Metro Radio’s Revenue Revival

Staff Writer

Bob Peters from Global Media Analysis runs the ruler across Metro Radio’s revenue for the fiscal year. His verdict: A Revival.

Bob’s full report below.

Fiscal 2015 was a surprisingly good year for metropolitan commercial radio with advertising revenues growing by a robust 5.1% to reach a record $732 million.  Moreover, that revenue rebound has continued in to the current financial year with aggregate metro radio ad revenues up by 6.9% during the first two months of the 2016 financial year, despite a still-subdued overall economic environment.

FY2015’s growth in ad revenues was metro radio’s highest for four years and was comparable to the average annual increases which the sector had enjoyed between FY2000 and FY2008, a period of buoyant economic activity which immediately preceded the commencement of the global financial crisis (GFC).

Metro radio’s ad revenue performance in FY2015 was particularly impressive when compared to the 0.8% decline in metro television advertising revenues and the even larger mid-to-high single digit percentage decline in metro newspaper print advertising revenues over that same period.

Unlike metro TV and newspapers, metro radio’s ad revenues are now comfortably above pre-GFC levels, unaffected by the structural concerns which appear to have retarded renewed advertiser support for radio’s two larger traditional media competitors.

To date, Perth and Melbourne have experienced the strongest post-GFC recoveries, with FY2015 ad revenues being 21.2% and 20.5% respectively above FY2008 levels.

Record Revenues and Robust Growth

Metropolitan commercial radio generated $732 million in advertising revenues in the financial year to 30 June 2015, according to statistics compiled by Deloitte on behalf of Commercial Radio Australia. Those revenues represented an unexpectedly robust 5.1% increase on the previous year, given a slower growing overall economy and only modest 1.6% increases in both potential and cumulative metro radio audiences over the same period.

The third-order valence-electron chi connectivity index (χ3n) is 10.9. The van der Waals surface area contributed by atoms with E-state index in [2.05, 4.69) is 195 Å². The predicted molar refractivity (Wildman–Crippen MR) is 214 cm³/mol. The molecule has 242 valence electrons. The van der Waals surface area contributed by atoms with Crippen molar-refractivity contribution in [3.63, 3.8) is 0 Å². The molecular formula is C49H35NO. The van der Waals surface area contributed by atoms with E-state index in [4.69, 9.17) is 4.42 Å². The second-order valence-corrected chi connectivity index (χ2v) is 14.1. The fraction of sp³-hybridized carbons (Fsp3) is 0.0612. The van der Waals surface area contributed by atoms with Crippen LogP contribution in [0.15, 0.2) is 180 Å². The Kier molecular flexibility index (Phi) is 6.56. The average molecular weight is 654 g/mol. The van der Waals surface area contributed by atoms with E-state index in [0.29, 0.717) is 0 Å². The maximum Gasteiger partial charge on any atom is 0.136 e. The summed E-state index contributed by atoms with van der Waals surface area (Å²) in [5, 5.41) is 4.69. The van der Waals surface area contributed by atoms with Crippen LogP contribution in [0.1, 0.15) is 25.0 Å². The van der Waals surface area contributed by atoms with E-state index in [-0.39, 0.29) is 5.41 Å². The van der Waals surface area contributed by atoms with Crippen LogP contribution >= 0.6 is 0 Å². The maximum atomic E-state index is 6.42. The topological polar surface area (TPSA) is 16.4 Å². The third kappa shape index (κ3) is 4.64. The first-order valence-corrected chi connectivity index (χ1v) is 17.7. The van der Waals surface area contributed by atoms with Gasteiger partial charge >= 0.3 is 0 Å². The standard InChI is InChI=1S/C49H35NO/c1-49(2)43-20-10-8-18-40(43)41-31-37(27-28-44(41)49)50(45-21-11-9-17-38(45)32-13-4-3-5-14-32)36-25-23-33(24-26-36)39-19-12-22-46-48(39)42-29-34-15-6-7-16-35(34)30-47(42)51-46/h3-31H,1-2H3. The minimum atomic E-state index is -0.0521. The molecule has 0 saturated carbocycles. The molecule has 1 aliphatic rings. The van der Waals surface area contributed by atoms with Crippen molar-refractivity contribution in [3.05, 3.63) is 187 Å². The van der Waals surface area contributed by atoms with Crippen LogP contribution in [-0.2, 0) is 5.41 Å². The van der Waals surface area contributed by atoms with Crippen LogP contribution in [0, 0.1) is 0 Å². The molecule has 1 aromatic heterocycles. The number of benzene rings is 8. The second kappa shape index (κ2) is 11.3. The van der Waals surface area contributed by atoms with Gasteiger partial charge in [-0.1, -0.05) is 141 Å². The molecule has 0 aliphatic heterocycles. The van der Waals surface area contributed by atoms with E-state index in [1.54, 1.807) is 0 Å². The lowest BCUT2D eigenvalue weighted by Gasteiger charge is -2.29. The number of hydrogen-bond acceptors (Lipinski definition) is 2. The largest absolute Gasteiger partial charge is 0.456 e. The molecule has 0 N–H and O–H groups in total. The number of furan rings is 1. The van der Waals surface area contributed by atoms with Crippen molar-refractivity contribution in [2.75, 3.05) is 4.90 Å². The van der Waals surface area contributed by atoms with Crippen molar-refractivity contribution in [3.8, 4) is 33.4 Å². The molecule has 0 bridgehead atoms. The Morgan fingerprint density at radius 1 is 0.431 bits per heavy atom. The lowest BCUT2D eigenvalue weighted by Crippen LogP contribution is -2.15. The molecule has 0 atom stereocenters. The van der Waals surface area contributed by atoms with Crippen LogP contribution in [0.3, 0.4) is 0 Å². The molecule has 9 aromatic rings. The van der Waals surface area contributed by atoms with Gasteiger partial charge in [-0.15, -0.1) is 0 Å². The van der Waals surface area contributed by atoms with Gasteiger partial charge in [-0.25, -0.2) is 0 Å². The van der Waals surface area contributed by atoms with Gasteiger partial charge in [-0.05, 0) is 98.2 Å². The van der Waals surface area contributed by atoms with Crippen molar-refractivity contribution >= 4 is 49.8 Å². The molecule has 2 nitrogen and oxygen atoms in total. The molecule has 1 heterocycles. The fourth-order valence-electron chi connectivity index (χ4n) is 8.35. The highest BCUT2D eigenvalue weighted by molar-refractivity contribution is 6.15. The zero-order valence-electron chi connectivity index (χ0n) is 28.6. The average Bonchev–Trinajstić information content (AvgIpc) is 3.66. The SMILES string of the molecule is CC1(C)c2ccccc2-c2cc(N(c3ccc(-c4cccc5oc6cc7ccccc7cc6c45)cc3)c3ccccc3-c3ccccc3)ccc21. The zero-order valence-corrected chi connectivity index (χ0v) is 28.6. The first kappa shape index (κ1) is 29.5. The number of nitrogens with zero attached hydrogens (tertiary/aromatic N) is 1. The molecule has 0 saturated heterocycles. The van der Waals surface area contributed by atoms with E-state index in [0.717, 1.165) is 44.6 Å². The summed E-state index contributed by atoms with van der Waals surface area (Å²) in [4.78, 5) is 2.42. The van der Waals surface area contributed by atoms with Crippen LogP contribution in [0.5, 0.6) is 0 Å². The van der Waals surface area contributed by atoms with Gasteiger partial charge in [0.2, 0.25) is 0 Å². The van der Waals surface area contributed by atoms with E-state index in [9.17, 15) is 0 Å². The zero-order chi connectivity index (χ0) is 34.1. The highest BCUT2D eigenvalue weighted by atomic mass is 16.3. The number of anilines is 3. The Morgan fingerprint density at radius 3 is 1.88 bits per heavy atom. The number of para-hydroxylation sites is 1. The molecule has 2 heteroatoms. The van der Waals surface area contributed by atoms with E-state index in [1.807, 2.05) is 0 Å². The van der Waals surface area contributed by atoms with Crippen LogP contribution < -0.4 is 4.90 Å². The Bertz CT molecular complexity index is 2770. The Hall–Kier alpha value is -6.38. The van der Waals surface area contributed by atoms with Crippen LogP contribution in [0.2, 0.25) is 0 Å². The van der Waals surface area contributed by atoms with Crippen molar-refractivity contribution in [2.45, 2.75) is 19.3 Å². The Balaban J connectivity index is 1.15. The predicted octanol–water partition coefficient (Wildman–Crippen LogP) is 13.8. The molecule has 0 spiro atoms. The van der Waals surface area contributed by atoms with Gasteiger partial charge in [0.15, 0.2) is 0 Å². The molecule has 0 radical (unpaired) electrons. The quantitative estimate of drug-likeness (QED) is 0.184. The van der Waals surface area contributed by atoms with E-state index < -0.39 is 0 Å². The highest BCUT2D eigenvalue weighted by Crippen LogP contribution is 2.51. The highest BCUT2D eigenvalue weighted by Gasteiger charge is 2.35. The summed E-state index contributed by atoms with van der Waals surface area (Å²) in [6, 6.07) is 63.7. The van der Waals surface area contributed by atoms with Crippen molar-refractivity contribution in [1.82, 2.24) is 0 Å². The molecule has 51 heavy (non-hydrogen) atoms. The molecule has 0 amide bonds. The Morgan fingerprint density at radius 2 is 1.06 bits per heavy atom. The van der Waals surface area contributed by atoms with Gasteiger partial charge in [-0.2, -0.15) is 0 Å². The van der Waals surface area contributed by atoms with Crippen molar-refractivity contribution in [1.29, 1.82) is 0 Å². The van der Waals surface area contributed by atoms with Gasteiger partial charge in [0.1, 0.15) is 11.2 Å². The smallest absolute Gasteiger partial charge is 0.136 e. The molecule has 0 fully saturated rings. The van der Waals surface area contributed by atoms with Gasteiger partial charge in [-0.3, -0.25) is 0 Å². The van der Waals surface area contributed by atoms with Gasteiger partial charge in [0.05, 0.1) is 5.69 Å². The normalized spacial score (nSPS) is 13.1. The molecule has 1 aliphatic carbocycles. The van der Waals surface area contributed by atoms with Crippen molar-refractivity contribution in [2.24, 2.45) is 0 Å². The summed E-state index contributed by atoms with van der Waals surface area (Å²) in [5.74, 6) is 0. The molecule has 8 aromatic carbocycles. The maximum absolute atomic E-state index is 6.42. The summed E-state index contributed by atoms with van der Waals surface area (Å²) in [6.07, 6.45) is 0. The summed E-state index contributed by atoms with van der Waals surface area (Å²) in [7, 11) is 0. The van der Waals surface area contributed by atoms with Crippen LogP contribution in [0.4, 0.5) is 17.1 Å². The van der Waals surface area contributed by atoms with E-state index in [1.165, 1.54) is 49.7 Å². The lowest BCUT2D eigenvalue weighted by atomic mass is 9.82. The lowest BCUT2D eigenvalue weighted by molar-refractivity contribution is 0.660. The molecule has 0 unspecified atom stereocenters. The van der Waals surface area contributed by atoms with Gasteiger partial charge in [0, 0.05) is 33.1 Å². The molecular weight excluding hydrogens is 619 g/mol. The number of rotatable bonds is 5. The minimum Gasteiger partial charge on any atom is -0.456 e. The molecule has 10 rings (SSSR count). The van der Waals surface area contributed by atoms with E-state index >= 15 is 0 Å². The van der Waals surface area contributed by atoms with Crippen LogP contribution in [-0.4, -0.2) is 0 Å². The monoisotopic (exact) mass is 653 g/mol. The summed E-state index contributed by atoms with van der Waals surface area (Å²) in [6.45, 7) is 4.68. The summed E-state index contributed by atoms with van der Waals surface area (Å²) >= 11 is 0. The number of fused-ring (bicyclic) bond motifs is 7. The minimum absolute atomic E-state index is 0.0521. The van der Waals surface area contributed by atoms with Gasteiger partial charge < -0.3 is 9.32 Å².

The ad revenue growth experienced by metro radio last fiscal year was particularly impressive when compared to the revenue performance of its two larger traditional media rivals over the same period.  During FY2015, metro TV’s ad revenues declined by 0.8%, while the ad revenues generated by the print editions of metro newspapers continued to decline by mid-to-high single digit percentages.

While metro radio ad revenues have now increased in five of the past six years since FY2009’s GFC-induced 3.3% revenue decline and are now a comfortable 12% above pre-GFC peak levels, the same cannot be said for radio’s two main traditional media rivals.

Structural concerns have kept metro TV ad revenues stubbornly close their pre-GFC peak levels, while metro newspaper ad revenues have continued to fall and are therefore well below their pre-GFC levels.

Individual Metro Market Trends

All five metro markets enjoyed ad revenue growth in FY2015, however the increases were significantly greater in Brisbane (+7.1%), Melbourne (+6.2%) and Sydney (+5.3%) than they were in Adelaide (+2.2%) and Perth (+1.9%).

The recovery from the GFC in the various metro markets has been quite disparate, with ad revenue growth in Perth and Melbourne (up 21.2% and 20.5% respectively) significantly out-performing the increases experienced in the other three markets.

Taking an even longer term perspective, there has been a considerable redistribution of metro radio ad revenue shares over the past 10 to 15 years. Over that period, Sydney’s historic disproportionately high share of ad revenues has been eroded and mainly redirected to Perth and Melbourne whose revenue shares have increased by 3.6% and 3.3% respectively over the past decade.

This has brought market ad revenue shares more in to line with commercial audience shares[1].

 Nevertheless, as at FY2015, ad revenues shares in the larger Sydney and Melbourne markets remained somewhat lower than their respective commercial audience shares, while in Brisbane and Perth the ad revenue shares exceeded their commercial audience shares.

[1] Shares of average commercial audiences aged 10+, Monday to Sunday; 5:30am to 12 midnight as measured and reported by GFK on behalf of Commercial Radio Australia

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